As you gather with family and friends this holiday season, please take a moment to reflect on the true meaning of Christmas aside from the crowded shopping malls and exchanging of gifts. Remember in your prayers this holiday season our brave troops who are deployed around the world and unable to spend this holiday with their families, as well as those who are less fortunate here at home.
The Christmas season offers many opportunities to take part in meaningful holiday traditions. The holiday season is rich with traditions and ceremonies that carry a great deal of meaning for many Americans. Each year, Americans from around the country gather in our Nation’s Capital to celebrate the season at two prominent holiday events at both ends of Pennsylvania Avenue. The lighting of the United States Capitol Christmas tree is an annual custom that symbolizes the national importance of the Christmas season. This popular holiday tradition originated on Christmas Eve 1913, when a 40-foot Christmas tree was placed on the East Front of the Capitol. It included the words: “Peace on Earth, Goodwill to Men.”
A half-century later, in 1964, the lighting of the Capitol Christmas Tree became an annual event. A tree is selected each year from one of America's national forests and delivered to Washington, DC, to be decorated with thousands of handmade ornaments. It is lit by the Speaker of the House in a public ceremony on the West Front of the Capitol. Because of its placement on the lawn overlooking the Capitol Dome, it is also known as “the People’s Tree.” This year’s Capitol Christmas Tree is a 67-foot Engelmann spruce harvested from the Bridger-Teton National Forest in western Wyoming. In 1987, a 60-foot Norway spruce from the Wayne National Forest in southeast Ohio graced the West Front of our Nation’s Capitol during the holiday season.
The lighting of the National Christmas Tree on the Ellipse in front of the White House has been an annual tradition for almost a century. The National Christmas Tree is a living Colorado blue spruce that stands on the Ellipse year-round. President Calvin Coolidge presided over the lighting of the first National Christmas Tree in 1923, and each President since then has participated in the lighting ceremony. The lighting ceremony is a festive event whose purpose is “to celebrate the season and to share the message of peace.” The timeless message of “Peace on Earth, Goodwill to Men,” is a goal that is shared by people of all nations.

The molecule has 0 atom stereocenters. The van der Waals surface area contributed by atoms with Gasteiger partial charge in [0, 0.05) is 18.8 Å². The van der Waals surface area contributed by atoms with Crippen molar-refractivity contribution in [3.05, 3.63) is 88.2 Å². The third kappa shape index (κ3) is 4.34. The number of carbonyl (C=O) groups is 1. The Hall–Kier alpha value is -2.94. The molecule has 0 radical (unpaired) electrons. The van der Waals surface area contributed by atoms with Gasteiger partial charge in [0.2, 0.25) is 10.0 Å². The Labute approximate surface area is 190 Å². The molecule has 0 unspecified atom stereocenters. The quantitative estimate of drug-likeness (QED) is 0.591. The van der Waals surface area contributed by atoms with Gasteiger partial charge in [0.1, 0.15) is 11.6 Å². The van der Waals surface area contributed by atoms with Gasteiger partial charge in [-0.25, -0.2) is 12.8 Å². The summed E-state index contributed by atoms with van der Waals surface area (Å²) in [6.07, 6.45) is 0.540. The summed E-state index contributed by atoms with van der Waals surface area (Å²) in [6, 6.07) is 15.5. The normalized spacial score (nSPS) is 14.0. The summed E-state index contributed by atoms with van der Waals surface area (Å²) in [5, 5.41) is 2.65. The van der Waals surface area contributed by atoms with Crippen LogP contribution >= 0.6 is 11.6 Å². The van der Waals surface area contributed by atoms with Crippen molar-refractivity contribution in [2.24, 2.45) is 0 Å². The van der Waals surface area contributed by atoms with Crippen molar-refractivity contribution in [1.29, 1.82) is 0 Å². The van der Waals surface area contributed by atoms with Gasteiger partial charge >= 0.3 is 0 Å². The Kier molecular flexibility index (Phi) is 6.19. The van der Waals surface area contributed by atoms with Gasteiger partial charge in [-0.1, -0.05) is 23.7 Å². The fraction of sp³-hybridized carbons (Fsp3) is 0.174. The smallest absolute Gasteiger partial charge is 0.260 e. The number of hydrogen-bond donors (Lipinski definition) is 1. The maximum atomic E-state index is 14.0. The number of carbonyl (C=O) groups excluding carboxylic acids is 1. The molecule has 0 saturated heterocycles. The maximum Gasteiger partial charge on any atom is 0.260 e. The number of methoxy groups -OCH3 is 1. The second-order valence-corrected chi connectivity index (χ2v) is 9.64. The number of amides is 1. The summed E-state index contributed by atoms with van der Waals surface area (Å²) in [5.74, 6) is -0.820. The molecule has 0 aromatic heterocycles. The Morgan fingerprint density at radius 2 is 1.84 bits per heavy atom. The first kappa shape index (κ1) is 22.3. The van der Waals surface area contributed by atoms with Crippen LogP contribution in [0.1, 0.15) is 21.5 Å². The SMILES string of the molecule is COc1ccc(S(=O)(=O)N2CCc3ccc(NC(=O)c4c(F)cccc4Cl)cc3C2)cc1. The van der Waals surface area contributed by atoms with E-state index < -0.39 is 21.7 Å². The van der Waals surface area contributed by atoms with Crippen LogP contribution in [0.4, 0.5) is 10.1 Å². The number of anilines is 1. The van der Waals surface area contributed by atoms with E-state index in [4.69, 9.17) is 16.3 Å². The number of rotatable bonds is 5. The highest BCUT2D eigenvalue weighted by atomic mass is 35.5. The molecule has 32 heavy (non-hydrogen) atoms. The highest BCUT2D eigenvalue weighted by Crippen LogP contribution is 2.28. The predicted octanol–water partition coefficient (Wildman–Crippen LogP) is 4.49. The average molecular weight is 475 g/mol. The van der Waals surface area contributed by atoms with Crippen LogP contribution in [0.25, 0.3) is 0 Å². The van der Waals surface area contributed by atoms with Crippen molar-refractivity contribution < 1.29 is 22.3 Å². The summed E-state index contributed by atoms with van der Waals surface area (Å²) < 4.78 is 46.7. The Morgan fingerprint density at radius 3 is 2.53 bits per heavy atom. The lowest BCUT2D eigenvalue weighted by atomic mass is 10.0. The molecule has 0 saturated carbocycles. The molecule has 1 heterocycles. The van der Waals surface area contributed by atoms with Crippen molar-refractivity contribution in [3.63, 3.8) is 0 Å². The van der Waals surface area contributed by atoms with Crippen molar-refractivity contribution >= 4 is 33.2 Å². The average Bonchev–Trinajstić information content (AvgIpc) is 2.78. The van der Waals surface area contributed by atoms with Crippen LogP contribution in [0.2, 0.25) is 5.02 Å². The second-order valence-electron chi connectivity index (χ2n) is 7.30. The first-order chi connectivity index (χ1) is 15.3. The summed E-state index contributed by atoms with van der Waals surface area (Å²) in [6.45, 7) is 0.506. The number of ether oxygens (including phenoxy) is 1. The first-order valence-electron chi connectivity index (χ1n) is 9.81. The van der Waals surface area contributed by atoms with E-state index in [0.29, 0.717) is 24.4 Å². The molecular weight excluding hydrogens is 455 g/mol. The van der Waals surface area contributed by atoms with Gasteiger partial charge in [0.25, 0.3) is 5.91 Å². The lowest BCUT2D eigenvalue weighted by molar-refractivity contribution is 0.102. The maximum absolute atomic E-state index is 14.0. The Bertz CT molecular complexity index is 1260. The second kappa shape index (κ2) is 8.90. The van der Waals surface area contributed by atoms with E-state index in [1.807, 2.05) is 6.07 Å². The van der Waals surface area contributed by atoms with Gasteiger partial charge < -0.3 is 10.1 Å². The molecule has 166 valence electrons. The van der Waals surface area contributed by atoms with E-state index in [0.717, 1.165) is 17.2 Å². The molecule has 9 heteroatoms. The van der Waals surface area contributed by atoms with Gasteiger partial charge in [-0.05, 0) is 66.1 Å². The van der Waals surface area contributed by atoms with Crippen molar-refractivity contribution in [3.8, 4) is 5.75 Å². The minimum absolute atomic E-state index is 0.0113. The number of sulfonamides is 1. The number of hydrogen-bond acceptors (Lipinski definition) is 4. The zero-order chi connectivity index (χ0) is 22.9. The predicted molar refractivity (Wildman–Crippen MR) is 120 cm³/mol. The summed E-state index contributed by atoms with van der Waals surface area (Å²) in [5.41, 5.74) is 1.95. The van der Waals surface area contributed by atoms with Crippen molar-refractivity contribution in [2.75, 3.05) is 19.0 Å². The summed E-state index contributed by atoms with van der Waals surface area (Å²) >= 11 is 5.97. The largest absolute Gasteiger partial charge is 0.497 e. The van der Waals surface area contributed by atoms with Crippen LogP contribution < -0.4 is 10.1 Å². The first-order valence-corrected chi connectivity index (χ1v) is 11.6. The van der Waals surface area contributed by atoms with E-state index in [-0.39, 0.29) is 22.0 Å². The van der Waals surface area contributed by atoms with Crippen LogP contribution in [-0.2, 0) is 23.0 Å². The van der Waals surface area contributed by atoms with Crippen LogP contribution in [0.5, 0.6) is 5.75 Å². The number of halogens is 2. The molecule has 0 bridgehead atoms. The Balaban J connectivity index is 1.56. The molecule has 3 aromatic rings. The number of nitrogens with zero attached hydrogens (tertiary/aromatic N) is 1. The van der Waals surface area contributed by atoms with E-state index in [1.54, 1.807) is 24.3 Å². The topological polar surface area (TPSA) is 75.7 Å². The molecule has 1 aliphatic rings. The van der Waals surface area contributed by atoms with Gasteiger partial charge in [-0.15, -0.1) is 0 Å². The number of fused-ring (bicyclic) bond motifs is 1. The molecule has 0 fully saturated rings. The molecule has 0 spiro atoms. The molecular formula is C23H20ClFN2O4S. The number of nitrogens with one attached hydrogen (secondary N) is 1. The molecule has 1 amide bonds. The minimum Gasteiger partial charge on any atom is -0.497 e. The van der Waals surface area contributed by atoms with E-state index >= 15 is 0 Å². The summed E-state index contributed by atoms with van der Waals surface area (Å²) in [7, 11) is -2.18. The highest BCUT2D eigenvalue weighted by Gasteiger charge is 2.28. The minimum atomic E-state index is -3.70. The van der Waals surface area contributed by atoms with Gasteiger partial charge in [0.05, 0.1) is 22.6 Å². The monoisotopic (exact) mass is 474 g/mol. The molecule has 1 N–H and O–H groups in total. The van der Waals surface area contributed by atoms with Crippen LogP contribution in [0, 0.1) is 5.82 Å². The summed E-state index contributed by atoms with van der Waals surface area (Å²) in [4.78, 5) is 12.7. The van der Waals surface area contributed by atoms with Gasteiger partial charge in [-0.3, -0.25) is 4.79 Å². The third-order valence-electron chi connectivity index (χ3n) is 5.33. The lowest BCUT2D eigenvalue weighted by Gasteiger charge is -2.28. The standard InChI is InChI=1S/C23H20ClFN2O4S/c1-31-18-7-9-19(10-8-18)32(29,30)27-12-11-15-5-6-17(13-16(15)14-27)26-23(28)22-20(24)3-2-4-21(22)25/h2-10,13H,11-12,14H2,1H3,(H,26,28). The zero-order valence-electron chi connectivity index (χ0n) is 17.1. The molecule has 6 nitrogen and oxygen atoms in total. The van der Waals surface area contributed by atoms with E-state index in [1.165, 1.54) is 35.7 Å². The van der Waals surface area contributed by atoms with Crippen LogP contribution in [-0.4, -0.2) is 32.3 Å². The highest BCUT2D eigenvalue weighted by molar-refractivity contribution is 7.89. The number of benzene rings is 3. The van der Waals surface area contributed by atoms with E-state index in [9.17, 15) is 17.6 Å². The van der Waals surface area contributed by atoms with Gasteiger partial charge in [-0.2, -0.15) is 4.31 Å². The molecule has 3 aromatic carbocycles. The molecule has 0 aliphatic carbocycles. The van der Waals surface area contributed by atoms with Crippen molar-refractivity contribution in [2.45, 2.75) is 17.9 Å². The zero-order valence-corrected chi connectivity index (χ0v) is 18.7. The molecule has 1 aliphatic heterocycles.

The historical significance of Christmas in America has been apparent since our Nation’s earliest days. On the night of December 25, 1776, General George Washington and his Continental Army crossed the icy Delaware River into New Jersey, where he led a successful surprise attack against German troops allied with the British at the Battle of Trenton. One year later, after suffering a string of defeats at the hands of the British, Washington and his army observed Christmas in their winter quarters at Valley Forge. On Christmas Day 1868, in an effort to reunite a Nation still healing from the wounds of the Civil War, President Andrew Johnson unconditionally pardoned “every person who directly or indirectly” fought for the Confederacy. Through the years, American families have traditionally observed Christmas in their homes and places of worship. President Ulysses Grant formally declared December 25th a national holiday in 1870.
On Christmas Eve 1968, at the end of one of the most turbulent years in American history, the crew of Apollo 8 broadcast a healing message to millions back on Earth by reading aloud the first ten verses of the Book of Genesis as they orbited the Moon. They were the first humans to see the entire Earth from outer space. As they spoke, television viewers saw unforgettable images of the Earth rising over the surface of the Moon. The crew of Apollo 8 concluded this historic event with the words: “good night, good luck, and a Merry Christmas. And God bless all of you, all of you on the good Earth.”
As you gather with family and friends this holiday season, please take a moment to reflect on the true meaning of Christmas aside from the crowded shopping malls and exchanging of gifts. Remember in your prayers this holiday season our brave troops who are deployed around the world and unable to spend this holiday with their families, as well as those who are less fortunate here at home. On behalf of my wife and our two daughters, I wish you a Merry Christmas and a happy holiday season.